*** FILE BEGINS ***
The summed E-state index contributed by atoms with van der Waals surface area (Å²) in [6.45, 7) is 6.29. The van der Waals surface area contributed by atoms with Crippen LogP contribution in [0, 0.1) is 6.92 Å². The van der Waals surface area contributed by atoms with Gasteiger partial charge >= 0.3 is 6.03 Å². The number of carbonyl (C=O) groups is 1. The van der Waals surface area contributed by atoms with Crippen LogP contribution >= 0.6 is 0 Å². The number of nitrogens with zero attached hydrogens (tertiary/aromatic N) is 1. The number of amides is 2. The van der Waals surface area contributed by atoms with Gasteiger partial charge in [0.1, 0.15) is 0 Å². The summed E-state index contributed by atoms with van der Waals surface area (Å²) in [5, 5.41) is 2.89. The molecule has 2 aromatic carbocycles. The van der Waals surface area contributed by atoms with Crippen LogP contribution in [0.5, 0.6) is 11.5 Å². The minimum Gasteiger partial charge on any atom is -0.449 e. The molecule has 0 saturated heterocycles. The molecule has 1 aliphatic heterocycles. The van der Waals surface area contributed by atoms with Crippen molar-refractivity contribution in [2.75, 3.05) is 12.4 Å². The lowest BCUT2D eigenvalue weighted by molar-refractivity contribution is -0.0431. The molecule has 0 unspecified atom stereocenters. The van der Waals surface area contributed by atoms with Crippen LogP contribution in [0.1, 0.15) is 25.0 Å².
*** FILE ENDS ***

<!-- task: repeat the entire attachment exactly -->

The summed E-state index contributed by atoms with van der Waals surface area (Å²) in [6.45, 7) is 6.29. The van der Waals surface area contributed by atoms with Crippen LogP contribution in [0, 0.1) is 6.92 Å². The van der Waals surface area contributed by atoms with Gasteiger partial charge >= 0.3 is 6.03 Å². The number of carbonyl (C=O) groups is 1. The van der Waals surface area contributed by atoms with Crippen LogP contribution >= 0.6 is 0 Å². The number of nitrogens with zero attached hydrogens (tertiary/aromatic N) is 1. The number of amides is 2. The van der Waals surface area contributed by atoms with Gasteiger partial charge in [0.1, 0.15) is 0 Å². The summed E-state index contributed by atoms with van der Waals surface area (Å²) in [5, 5.41) is 2.89. The molecule has 2 aromatic carbocycles. The van der Waals surface area contributed by atoms with Crippen LogP contribution in [0.5, 0.6) is 11.5 Å². The minimum Gasteiger partial charge on any atom is -0.449 e. The molecule has 0 saturated heterocycles. The molecule has 1 aliphatic heterocycles. The van der Waals surface area contributed by atoms with Crippen molar-refractivity contribution in [2.75, 3.05) is 12.4 Å². The lowest BCUT2D eigenvalue weighted by molar-refractivity contribution is -0.0431. The molecule has 0 unspecified atom stereocenters. The van der Waals surface area contributed by atoms with Crippen LogP contribution in [0.1, 0.15) is 25.0 Å².